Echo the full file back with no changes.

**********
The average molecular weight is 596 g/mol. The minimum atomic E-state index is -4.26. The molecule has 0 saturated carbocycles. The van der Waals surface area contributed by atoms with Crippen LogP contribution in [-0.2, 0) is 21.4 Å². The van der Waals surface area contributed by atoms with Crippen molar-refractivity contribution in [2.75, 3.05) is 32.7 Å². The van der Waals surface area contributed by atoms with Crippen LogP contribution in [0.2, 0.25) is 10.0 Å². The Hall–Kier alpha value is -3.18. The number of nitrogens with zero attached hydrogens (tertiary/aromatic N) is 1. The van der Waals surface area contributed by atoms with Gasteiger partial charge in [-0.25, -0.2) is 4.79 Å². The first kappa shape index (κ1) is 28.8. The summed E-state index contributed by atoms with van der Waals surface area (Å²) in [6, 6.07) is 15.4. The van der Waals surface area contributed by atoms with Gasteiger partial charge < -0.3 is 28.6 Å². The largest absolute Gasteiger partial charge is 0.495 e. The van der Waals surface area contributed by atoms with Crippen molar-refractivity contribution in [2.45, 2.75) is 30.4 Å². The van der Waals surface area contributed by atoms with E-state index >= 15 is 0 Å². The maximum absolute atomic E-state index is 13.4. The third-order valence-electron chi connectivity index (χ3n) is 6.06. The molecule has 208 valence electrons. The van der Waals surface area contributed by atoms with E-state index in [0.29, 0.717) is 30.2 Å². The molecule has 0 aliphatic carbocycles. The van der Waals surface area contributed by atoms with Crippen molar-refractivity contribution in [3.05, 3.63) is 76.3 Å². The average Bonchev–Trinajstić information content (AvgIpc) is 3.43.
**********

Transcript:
The average molecular weight is 596 g/mol. The minimum atomic E-state index is -4.26. The molecule has 0 saturated carbocycles. The van der Waals surface area contributed by atoms with Crippen LogP contribution in [-0.2, 0) is 21.4 Å². The van der Waals surface area contributed by atoms with Crippen molar-refractivity contribution in [2.75, 3.05) is 32.7 Å². The van der Waals surface area contributed by atoms with Crippen LogP contribution in [0.2, 0.25) is 10.0 Å². The Hall–Kier alpha value is -3.18. The number of nitrogens with zero attached hydrogens (tertiary/aromatic N) is 1. The van der Waals surface area contributed by atoms with Gasteiger partial charge in [-0.25, -0.2) is 4.79 Å². The first kappa shape index (κ1) is 28.8. The summed E-state index contributed by atoms with van der Waals surface area (Å²) in [6, 6.07) is 15.4. The van der Waals surface area contributed by atoms with Gasteiger partial charge < -0.3 is 28.6 Å². The largest absolute Gasteiger partial charge is 0.495 e. The van der Waals surface area contributed by atoms with Crippen molar-refractivity contribution in [2.45, 2.75) is 30.4 Å². The van der Waals surface area contributed by atoms with E-state index >= 15 is 0 Å². The maximum absolute atomic E-state index is 13.4. The third-order valence-electron chi connectivity index (χ3n) is 6.06. The molecule has 208 valence electrons. The van der Waals surface area contributed by atoms with E-state index in [0.29, 0.717) is 30.2 Å². The molecule has 0 aliphatic carbocycles. The van der Waals surface area contributed by atoms with Crippen molar-refractivity contribution in [3.05, 3.63) is 76.3 Å². The average Bonchev–Trinajstić information content (AvgIpc) is 3.43.